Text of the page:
But if you watch cable news or read the mainstream papers and magazines, you get a very different story. Radical Islam is the greatest threat to democracy, freedom and the US. Two wars are being waged because of this alleged threat, whole political careers in the US are built on it and a mainstream news industry is thriving because of it.

“I think that one of the most important contributions that Left Turn has made to the anti-war movement has been its analysis of Islamophobia. Tainted by mainstream media and fear-mongering politicians, the American left has always been confused about Islam. The advantage that Left Turn has had is contributions from Muslim writers who understand the nuances of “Islamic Fundamentalism.” These contributors know how to debunk the idea that Muslims are homogeneous and affirm that what is lumped under Islam in mainstream media is actually a dumbed-down distortion of complex social, political and cultural issues.  — Zein Elamine, contributor

For those of us in the US, watching events unfold in the Middle East and North Africa has been compelling and emotionally stirring. Who among us is content merely to observe others fight for their liberation? No, watching these happenings stirs something deep within us all that speaks to our own desire for liberation. The joy we feel in others’ triumph is also hope for our own.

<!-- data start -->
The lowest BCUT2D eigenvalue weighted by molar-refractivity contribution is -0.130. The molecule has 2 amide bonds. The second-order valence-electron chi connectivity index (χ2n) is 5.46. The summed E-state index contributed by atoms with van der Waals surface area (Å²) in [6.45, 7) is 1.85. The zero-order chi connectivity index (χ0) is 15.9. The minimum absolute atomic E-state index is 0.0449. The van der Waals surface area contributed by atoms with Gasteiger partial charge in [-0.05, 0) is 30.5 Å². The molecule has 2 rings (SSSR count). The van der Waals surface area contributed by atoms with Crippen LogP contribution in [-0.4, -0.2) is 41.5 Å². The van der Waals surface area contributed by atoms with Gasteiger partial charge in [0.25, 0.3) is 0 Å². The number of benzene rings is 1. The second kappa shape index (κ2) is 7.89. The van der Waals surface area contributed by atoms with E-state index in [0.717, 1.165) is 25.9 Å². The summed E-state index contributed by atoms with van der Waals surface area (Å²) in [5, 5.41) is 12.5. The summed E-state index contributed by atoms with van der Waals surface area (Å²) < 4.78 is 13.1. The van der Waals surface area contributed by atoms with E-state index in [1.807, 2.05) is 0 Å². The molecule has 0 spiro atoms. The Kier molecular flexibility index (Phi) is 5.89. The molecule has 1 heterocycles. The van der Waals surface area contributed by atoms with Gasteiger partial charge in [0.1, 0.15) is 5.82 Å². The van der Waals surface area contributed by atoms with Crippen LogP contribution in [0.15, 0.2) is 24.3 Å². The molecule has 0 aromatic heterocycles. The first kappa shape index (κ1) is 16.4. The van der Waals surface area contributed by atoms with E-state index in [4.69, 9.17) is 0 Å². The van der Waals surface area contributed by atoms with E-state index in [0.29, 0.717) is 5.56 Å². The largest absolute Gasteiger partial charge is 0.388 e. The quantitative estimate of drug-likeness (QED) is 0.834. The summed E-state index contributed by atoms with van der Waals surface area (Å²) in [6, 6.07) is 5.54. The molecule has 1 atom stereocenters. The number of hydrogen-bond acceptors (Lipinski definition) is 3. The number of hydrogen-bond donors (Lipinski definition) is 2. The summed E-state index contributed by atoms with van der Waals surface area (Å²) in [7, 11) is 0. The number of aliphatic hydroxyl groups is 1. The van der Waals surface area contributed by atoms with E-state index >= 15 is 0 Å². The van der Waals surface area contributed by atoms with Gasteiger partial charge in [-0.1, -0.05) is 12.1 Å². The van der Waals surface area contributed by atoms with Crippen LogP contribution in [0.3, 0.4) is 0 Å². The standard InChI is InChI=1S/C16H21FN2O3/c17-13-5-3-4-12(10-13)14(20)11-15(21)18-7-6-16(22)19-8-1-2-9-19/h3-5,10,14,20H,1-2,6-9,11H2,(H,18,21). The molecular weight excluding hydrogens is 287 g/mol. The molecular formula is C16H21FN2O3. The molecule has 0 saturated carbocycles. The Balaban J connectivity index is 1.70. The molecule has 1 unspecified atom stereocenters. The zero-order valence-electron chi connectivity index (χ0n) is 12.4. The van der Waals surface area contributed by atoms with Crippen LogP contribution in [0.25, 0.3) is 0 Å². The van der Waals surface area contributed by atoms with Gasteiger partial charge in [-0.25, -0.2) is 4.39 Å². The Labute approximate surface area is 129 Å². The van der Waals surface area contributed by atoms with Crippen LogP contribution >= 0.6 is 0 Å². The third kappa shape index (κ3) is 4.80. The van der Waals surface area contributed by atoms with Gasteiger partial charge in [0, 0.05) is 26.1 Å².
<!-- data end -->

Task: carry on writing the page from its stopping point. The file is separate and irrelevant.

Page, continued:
Solidarity is not merely to support others in their struggle, but to realize a shared interest in struggle. The thousands of Wisconsin teachers and other state employees who took to the streets and occupied their state capitol building to demand the right to collective bargaining were clearly inspired by the events across the Arab world. Signs in Madison referred to Wisconsin Governor Scott Walker as “Hosni Walker” and “Mubarak of the Midwest” and insisted that the “Pharaoh must fall.” Other signs referred to the protests at the capitol as “Wisconsin’s Tahrir Square.” As labor struggles have increased in Egypt after the fall of Mubarak, the solidarity between Egyptian and Wisconsin workers was wonderfully captured by a widely distributed picture of a protestor in Tahrir Square holding a sign that said, “Egypt stands with Wisconsin workers.”